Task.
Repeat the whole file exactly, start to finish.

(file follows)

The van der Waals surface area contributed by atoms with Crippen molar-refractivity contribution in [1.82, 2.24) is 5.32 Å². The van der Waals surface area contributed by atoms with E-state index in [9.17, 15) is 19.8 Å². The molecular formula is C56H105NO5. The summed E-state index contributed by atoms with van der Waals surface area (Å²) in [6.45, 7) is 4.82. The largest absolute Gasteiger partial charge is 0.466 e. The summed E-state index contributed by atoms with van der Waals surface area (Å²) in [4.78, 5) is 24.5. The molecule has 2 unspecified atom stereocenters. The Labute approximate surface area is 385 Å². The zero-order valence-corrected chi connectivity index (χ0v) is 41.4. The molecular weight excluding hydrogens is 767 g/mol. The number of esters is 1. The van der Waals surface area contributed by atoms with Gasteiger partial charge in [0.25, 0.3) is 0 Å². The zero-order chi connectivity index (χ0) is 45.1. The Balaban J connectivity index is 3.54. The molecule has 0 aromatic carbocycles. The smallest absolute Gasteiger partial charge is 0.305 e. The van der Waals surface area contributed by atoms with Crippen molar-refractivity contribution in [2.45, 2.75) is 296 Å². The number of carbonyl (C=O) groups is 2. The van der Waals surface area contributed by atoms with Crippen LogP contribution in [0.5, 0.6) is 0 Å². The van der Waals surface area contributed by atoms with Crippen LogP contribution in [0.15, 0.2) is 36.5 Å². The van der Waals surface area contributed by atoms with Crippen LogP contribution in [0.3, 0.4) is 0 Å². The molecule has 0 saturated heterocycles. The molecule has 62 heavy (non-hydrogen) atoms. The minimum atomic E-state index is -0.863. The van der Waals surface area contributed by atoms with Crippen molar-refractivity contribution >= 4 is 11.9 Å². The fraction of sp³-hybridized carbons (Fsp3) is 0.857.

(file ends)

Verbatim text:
The van der Waals surface area contributed by atoms with Crippen molar-refractivity contribution in [1.82, 2.24) is 5.32 Å². The van der Waals surface area contributed by atoms with E-state index in [9.17, 15) is 19.8 Å². The molecular formula is C56H105NO5. The summed E-state index contributed by atoms with van der Waals surface area (Å²) in [6.45, 7) is 4.82. The largest absolute Gasteiger partial charge is 0.466 e. The summed E-state index contributed by atoms with van der Waals surface area (Å²) in [4.78, 5) is 24.5. The molecule has 2 unspecified atom stereocenters. The Labute approximate surface area is 385 Å². The zero-order valence-corrected chi connectivity index (χ0v) is 41.4. The molecular weight excluding hydrogens is 767 g/mol. The number of esters is 1. The van der Waals surface area contributed by atoms with Gasteiger partial charge in [0.25, 0.3) is 0 Å². The zero-order chi connectivity index (χ0) is 45.1. The Balaban J connectivity index is 3.54. The molecule has 0 aromatic carbocycles. The smallest absolute Gasteiger partial charge is 0.305 e. The van der Waals surface area contributed by atoms with Crippen molar-refractivity contribution in [2.45, 2.75) is 296 Å². The number of carbonyl (C=O) groups is 2. The van der Waals surface area contributed by atoms with Crippen LogP contribution in [0.5, 0.6) is 0 Å². The van der Waals surface area contributed by atoms with Crippen LogP contribution in [0.15, 0.2) is 36.5 Å². The van der Waals surface area contributed by atoms with Crippen LogP contribution in [0.3, 0.4) is 0 Å². The molecule has 0 saturated heterocycles. The molecule has 62 heavy (non-hydrogen) atoms. The minimum atomic E-state index is -0.863. The van der Waals surface area contributed by atoms with Crippen molar-refractivity contribution >= 4 is 11.9 Å². The fraction of sp³-hybridized carbons (Fsp3) is 0.857.